From Bees on the Snow by Saulius Šaltenis
 

    

SO THEN, when Mr. Kristijonas was still but a crowing baby, the plague arrived, neither sought nor summoned, and went reeling through the villages without missing a single cottage, unbending, proud, all buttoned up like a minor court official—but the buttons are rusted, pus is running out of his eyes and ears, and he’s constantly slobbering on a bare, fleshless finger while smugly paging through a giant Book of Debts, while behind him, merrymaking as if at a wedding, follows the entire kingdom of hell… Instead of grain, the granaries are filled with dead rats, all the doors are slammed shut, and all the cracks stuffed with tow. How can you, my dear fellow, defend yourself now, when a guest like that is rubbing his putrefying back on the corner and breathing in at the window, and little creatures of uncleanliness that crawl from the hair into the nostrils and ears have already settled on the cottage roof, and are spreading like fire in the straw? Well, then… Mr. Kristijonas was lying in the cradle when that one, sent to destroy our Lithuanian kin, began huffing and puffing around the house, clouding up the window panes—and began summoning everyone to that serfdom where no one who has ever gone returns home again. Mr. Kristijonas’s papa was already beset with fever, but his mama, pale though she was, knowing a bit of German, boldly retorted: “From time immemorial we, my lordling, never went into any serfdom, and we won’t go freely now!”

     That cast-off of hell, nursed on the black milk of Death, giggled no less, surprised by the woman’s courage, then opened the tatty Book of Debts and was pleased to unearth that all of their relatives, even Mr. Kristijonas still sleeping in his cradle, were up to their eyeballs in debt: his grandfather, hauling flax, slipped by without paying the bridge toll, and unlawfully cut a switch out of the King’s Woods, while Mr. Kristijonas’s great-grandfather was even more shameless—confused by a thick fog, he cut across the manor’s fields and carried out two little handfuls of clay on his clogs, and hadn’t put them back to this day, hadn’t returned someone else’s property from whence he had taken it. And therefore, it wasn’t nice to try to evade the strict and most just of courts.

“Wait!” Kristijonas’s mama cried, “Not so fast! What kind of court is this, if you just prattle some mumbo jumbo, and then convict? What sort of justice is this, when the judgement is announced in advance? No, my lordling, don’t be lazy, call witnesses first…”

     “Oh me, oh my, what a clever little woman!” that one outside the door started squealing, and turned out his pockets—dice carved out of vertebrae rumbled and rattled like thunder as they fell on the threshold. “There now, here’s my witnesses! As many eyes as come up, that’s how many heads will be called to serfdom!”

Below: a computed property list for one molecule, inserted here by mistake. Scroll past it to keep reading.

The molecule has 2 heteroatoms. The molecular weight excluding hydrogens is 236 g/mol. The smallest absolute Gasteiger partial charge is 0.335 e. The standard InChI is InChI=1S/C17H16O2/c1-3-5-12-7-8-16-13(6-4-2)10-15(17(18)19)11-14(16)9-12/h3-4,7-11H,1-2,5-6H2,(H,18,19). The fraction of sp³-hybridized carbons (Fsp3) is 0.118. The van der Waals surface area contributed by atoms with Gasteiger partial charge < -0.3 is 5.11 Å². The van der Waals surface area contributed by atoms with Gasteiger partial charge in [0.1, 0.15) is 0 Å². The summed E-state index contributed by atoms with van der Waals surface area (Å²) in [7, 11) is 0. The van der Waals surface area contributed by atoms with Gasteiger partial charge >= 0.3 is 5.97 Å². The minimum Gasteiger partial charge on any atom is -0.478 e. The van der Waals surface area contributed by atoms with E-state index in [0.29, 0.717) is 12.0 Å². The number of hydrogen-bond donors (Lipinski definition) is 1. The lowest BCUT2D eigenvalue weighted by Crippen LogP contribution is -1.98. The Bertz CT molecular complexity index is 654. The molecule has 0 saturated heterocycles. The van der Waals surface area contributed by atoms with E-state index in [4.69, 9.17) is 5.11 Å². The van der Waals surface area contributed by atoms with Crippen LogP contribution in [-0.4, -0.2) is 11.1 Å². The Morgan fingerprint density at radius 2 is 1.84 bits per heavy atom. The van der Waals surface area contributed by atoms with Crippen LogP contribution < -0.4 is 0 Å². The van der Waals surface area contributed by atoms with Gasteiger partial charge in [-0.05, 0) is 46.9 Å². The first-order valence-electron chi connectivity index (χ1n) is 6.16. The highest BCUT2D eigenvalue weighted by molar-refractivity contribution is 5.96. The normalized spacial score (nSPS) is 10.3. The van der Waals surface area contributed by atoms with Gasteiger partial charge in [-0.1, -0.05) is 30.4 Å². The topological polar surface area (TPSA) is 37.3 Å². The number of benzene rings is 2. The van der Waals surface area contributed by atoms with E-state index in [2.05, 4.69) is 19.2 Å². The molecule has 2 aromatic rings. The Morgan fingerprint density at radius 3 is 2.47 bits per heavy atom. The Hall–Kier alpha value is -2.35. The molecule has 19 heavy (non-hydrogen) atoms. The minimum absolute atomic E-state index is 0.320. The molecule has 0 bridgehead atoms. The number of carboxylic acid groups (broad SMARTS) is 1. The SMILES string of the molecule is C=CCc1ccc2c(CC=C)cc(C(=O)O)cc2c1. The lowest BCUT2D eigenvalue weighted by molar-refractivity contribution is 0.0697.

But Mr. Kristijonas’s dear mother, holding back her lament, a white scarf tied under her chin, carried out a bench for the lordling and started praising that carcass—such a bright little face, you know, and the beauty of his speech—like a nightingale, you listen as if bewitched, and even if innocent you could cheerfully take the worst blame on yourself! That one was actually purring in satisfaction, he’d never listened to that kind of talk before, up until now he’d only heard moaning and the gnashing of teeth, so he didn’t notice how the dawning sky grew pale. He agreed to look over the case anew—after a long negotiation, he agreed that the infant’s nurturer would invite those witnesses herself, but then, whichever side the dice turned up—an empty side, or one with eyes—that’s how many would be summoned from their farmyard. By now dawn was breaking and the rooster was crowing; the lordling hurried, cheated—he kept trying to foist off bones from whose every side stared swarms of evil eyes.

     The mama didn’t give in; she picked out a tiny little dice, carved from a childish joint—maybe this one will be more merciful, maybe it would turn up a completely blind side? But the little bone sprang from her trembling fingers on its own and fell, white as could be, on the red stone of the threshold, and the first rays of the sun illuminated three empty eye sockets. So the mama decided then that she would go to that terrible serfdom herself with her two little daughters, while the men—one still in the cradle, the other in bed soaked in sweat—would remain. She gave her word to this, and after she had prepared herself and put calfskin slippers on her little daughters, she made Kristijonas’s father swear to get up and raise the infant Kristijonas safe and sound, to the hope and joy of all the Lithuanians who were being mercilessly mowed down.

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